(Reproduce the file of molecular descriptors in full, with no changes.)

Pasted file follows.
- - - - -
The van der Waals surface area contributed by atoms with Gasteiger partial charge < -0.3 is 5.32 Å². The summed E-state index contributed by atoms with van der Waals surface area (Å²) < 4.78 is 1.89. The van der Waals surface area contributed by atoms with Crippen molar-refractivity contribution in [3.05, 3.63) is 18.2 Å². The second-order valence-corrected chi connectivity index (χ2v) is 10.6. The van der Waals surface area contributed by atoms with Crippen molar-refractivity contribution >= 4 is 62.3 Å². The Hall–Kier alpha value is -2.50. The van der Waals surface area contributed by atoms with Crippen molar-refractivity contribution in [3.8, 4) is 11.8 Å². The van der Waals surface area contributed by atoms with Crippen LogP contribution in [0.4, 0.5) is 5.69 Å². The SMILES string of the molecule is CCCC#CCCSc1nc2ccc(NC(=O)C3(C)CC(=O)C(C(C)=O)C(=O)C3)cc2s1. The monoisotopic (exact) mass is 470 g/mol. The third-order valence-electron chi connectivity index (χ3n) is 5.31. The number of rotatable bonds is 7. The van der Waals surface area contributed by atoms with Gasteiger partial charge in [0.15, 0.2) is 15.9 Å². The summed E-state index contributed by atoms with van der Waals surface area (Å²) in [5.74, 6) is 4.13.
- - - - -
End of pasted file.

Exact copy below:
The van der Waals surface area contributed by atoms with Gasteiger partial charge < -0.3 is 5.32 Å². The summed E-state index contributed by atoms with van der Waals surface area (Å²) < 4.78 is 1.89. The van der Waals surface area contributed by atoms with Crippen molar-refractivity contribution in [3.05, 3.63) is 18.2 Å². The second-order valence-corrected chi connectivity index (χ2v) is 10.6. The van der Waals surface area contributed by atoms with Crippen molar-refractivity contribution >= 4 is 62.3 Å². The Hall–Kier alpha value is -2.50. The van der Waals surface area contributed by atoms with Crippen molar-refractivity contribution in [3.8, 4) is 11.8 Å². The van der Waals surface area contributed by atoms with Crippen LogP contribution in [0.4, 0.5) is 5.69 Å². The SMILES string of the molecule is CCCC#CCCSc1nc2ccc(NC(=O)C3(C)CC(=O)C(C(C)=O)C(=O)C3)cc2s1. The monoisotopic (exact) mass is 470 g/mol. The third-order valence-electron chi connectivity index (χ3n) is 5.31. The number of rotatable bonds is 7. The van der Waals surface area contributed by atoms with Gasteiger partial charge in [0.15, 0.2) is 15.9 Å². The summed E-state index contributed by atoms with van der Waals surface area (Å²) in [5.74, 6) is 4.13.